I watched this movie last March and I didn't write about it then because I wasn't sure if I could. I didn't understand what the movie was trying to say although it was obvious that the director was trying to say something. I didn't even know if I had enjoyed it. I knew that I had enjoyed the performances, especially Carole Laure. I liked the photography, the music, and I think I laughed where I was supposed to laugh. And I was definitely shocked at the shocking bits and there are plenty of them. But this damn movie has been in my head for the last year and I can't get it out!

Lorraine Mortimer has written a book about the director, Dusan Makavejev, and you can find an excerpt from the book which discusses this movie far better than I could ever hope to at this site. The quotes at the top are from that site as well.

Should you watch this movie? Yes, if you don't mind seeing some very disturbing imagery and if you don't mind having your brain challenged, I say definitely watch the movie. If you're looking for a popcorn, mindless entertainment, fun way to spend a few hours then skip this one.

Wednesday, March 18, 2009

Preview of Coming Attractions and Today's Feature

I dreamed up a marvelous (at least in my mind) sentence the other night when I couldn't sleep:

It started out as a really sweet movie but then turned into a perversion story because the frightened woman had the devil's nightmare and woke up screaming "danger diabolik"!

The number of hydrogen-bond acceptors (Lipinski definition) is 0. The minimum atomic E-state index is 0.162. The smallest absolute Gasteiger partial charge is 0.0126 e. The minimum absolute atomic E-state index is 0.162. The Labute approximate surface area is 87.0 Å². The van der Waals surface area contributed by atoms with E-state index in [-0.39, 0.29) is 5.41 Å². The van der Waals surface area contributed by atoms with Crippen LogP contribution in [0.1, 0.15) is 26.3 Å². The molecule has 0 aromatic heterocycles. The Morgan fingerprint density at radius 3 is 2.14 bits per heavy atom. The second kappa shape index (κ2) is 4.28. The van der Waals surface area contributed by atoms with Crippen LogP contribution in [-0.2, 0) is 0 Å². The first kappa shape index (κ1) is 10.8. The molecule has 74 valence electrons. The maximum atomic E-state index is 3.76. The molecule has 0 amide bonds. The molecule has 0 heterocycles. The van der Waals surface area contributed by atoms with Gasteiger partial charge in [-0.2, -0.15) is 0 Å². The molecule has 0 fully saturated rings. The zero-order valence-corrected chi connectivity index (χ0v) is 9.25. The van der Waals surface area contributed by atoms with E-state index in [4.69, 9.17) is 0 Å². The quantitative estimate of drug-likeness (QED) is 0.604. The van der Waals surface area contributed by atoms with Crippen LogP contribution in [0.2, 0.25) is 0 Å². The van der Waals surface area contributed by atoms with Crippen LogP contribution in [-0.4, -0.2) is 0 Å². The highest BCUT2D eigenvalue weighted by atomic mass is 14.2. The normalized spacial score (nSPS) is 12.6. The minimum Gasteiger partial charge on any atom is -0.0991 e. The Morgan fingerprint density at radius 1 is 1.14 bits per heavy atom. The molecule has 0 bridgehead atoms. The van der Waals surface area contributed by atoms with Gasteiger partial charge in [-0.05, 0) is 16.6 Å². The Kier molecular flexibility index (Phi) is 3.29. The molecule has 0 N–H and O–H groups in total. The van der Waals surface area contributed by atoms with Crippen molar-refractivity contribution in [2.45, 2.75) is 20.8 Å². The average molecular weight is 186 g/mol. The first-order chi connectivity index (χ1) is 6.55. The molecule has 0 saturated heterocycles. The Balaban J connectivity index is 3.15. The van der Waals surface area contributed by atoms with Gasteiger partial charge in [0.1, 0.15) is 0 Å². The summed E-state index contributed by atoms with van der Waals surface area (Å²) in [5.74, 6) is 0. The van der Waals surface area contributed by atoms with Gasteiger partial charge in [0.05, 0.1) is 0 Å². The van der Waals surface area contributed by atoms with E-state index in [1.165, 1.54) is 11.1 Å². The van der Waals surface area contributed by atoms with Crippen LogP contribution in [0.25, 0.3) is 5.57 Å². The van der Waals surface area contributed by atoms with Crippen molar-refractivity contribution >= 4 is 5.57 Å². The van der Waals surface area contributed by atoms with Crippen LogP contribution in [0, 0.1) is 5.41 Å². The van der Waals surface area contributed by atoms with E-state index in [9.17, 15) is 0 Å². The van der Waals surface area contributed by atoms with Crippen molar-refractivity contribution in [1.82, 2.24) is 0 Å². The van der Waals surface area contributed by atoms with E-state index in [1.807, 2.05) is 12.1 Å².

All of those films are on the top of my to-post list which I will get to just as soon as I can peel my butt away from the tv. I really must get a laptop.

Today's film was Trilogy of Terror, seen it before but wanted to watch again to see if it retained any of the scariness I remember from childhood. (My mom made me watch it with her when I was little because she was scared to watch it alone). So far the scare factor hasn't held up, but ask me again in the middle of the night when I'm hearing little zuni warrior footsteps.

brief interruption: Holy Crikey you can buy one!!!
image courtesy of MWC Toys

There were some featurettes on the dvd, one with Karen Black and one with Richard Matheson. Karen Black had an interesting thing to say about horror vs. science fiction. She said that horror always involves a body being cut up in some way and lots of blood and gore whereas while science fiction might have some blood, it is distinctly different from horror. She said that she has always done science fiction and not horror and she does not appreciate it when horror and science fiction are lumped together. She thinks it is not very literate of people to do so.

Richard Matheson also appears to have a disdain of horror which he says lately is the same story over and over. Teenagers drink, have sex, do something awful and one by one are hacked to pieces. Matheson says that he is not a writer of horror but a writer of terror; that you can be much scarier if you never show the monster. I'm quite fond of the monster myself, but I can see his point.

Back to the movie, it has become a bit of a cult classic so for that reason I can recommend it. But please bear in mind that it is a tv movie so will have pauses where the commercials went and is somewhat tame compared to a theatrical release. But it is well-directed and acted so go for it.

I am headed back to the tv now to watch the second half of today's double feature, George C. Scott starring in The Changeling.